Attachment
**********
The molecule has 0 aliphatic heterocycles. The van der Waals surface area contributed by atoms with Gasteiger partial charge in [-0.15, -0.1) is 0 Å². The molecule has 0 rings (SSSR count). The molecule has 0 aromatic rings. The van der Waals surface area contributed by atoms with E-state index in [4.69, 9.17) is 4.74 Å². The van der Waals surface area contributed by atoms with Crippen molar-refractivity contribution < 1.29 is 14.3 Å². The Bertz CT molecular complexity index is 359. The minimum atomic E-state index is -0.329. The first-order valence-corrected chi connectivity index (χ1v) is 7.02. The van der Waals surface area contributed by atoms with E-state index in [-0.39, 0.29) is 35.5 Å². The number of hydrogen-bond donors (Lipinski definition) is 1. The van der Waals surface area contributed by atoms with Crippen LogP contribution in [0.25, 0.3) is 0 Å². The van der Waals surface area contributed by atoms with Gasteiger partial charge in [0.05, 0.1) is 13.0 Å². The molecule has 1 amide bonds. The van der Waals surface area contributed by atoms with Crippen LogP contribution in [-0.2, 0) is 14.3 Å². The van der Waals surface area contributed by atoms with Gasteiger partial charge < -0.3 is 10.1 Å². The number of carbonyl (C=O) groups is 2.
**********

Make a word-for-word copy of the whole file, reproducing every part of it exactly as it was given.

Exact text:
The molecule has 0 aliphatic heterocycles. The van der Waals surface area contributed by atoms with Gasteiger partial charge in [-0.15, -0.1) is 0 Å². The molecule has 0 rings (SSSR count). The molecule has 0 aromatic rings. The van der Waals surface area contributed by atoms with E-state index in [4.69, 9.17) is 4.74 Å². The van der Waals surface area contributed by atoms with Crippen molar-refractivity contribution < 1.29 is 14.3 Å². The Bertz CT molecular complexity index is 359. The minimum atomic E-state index is -0.329. The first-order valence-corrected chi connectivity index (χ1v) is 7.02. The van der Waals surface area contributed by atoms with E-state index in [-0.39, 0.29) is 35.5 Å². The number of hydrogen-bond donors (Lipinski definition) is 1. The van der Waals surface area contributed by atoms with Crippen LogP contribution in [0.25, 0.3) is 0 Å². The van der Waals surface area contributed by atoms with Gasteiger partial charge in [0.05, 0.1) is 13.0 Å². The molecule has 1 amide bonds. The van der Waals surface area contributed by atoms with Crippen LogP contribution in [-0.2, 0) is 14.3 Å². The van der Waals surface area contributed by atoms with Gasteiger partial charge < -0.3 is 10.1 Å². The number of carbonyl (C=O) groups is 2.